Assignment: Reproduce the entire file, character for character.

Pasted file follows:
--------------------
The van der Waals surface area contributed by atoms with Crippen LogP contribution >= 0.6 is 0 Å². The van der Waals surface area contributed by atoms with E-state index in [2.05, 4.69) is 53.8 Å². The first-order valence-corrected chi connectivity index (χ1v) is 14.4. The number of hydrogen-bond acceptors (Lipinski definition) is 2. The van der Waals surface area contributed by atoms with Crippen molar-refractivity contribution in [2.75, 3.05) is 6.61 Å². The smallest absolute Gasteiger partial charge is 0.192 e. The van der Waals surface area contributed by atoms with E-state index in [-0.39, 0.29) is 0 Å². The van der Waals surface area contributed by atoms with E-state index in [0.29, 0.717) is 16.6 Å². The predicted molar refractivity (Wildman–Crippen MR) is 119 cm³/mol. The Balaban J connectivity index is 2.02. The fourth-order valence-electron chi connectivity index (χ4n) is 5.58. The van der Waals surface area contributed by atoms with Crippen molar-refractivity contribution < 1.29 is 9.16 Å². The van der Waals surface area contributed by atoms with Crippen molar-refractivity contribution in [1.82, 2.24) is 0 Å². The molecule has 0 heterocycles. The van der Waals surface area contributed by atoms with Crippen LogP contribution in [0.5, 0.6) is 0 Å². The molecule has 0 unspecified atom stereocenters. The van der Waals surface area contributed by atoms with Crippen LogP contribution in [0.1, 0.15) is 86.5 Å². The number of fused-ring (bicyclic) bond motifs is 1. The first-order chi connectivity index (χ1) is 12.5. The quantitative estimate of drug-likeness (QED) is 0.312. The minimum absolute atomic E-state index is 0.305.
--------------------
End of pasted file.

The van der Waals surface area contributed by atoms with Crippen LogP contribution >= 0.6 is 0 Å². The van der Waals surface area contributed by atoms with E-state index in [2.05, 4.69) is 53.8 Å². The first-order valence-corrected chi connectivity index (χ1v) is 14.4. The number of hydrogen-bond acceptors (Lipinski definition) is 2. The van der Waals surface area contributed by atoms with Crippen molar-refractivity contribution in [2.75, 3.05) is 6.61 Å². The smallest absolute Gasteiger partial charge is 0.192 e. The van der Waals surface area contributed by atoms with E-state index in [-0.39, 0.29) is 0 Å². The van der Waals surface area contributed by atoms with E-state index in [0.29, 0.717) is 16.6 Å². The predicted molar refractivity (Wildman–Crippen MR) is 119 cm³/mol. The Balaban J connectivity index is 2.02. The fourth-order valence-electron chi connectivity index (χ4n) is 5.58. The van der Waals surface area contributed by atoms with Crippen molar-refractivity contribution < 1.29 is 9.16 Å². The van der Waals surface area contributed by atoms with Crippen molar-refractivity contribution in [1.82, 2.24) is 0 Å². The molecule has 0 heterocycles. The van der Waals surface area contributed by atoms with Crippen LogP contribution in [0.5, 0.6) is 0 Å². The molecule has 0 unspecified atom stereocenters. The van der Waals surface area contributed by atoms with Crippen LogP contribution in [0.1, 0.15) is 86.5 Å². The number of fused-ring (bicyclic) bond motifs is 1. The first-order chi connectivity index (χ1) is 12.5. The quantitative estimate of drug-likeness (QED) is 0.312. The minimum absolute atomic E-state index is 0.305.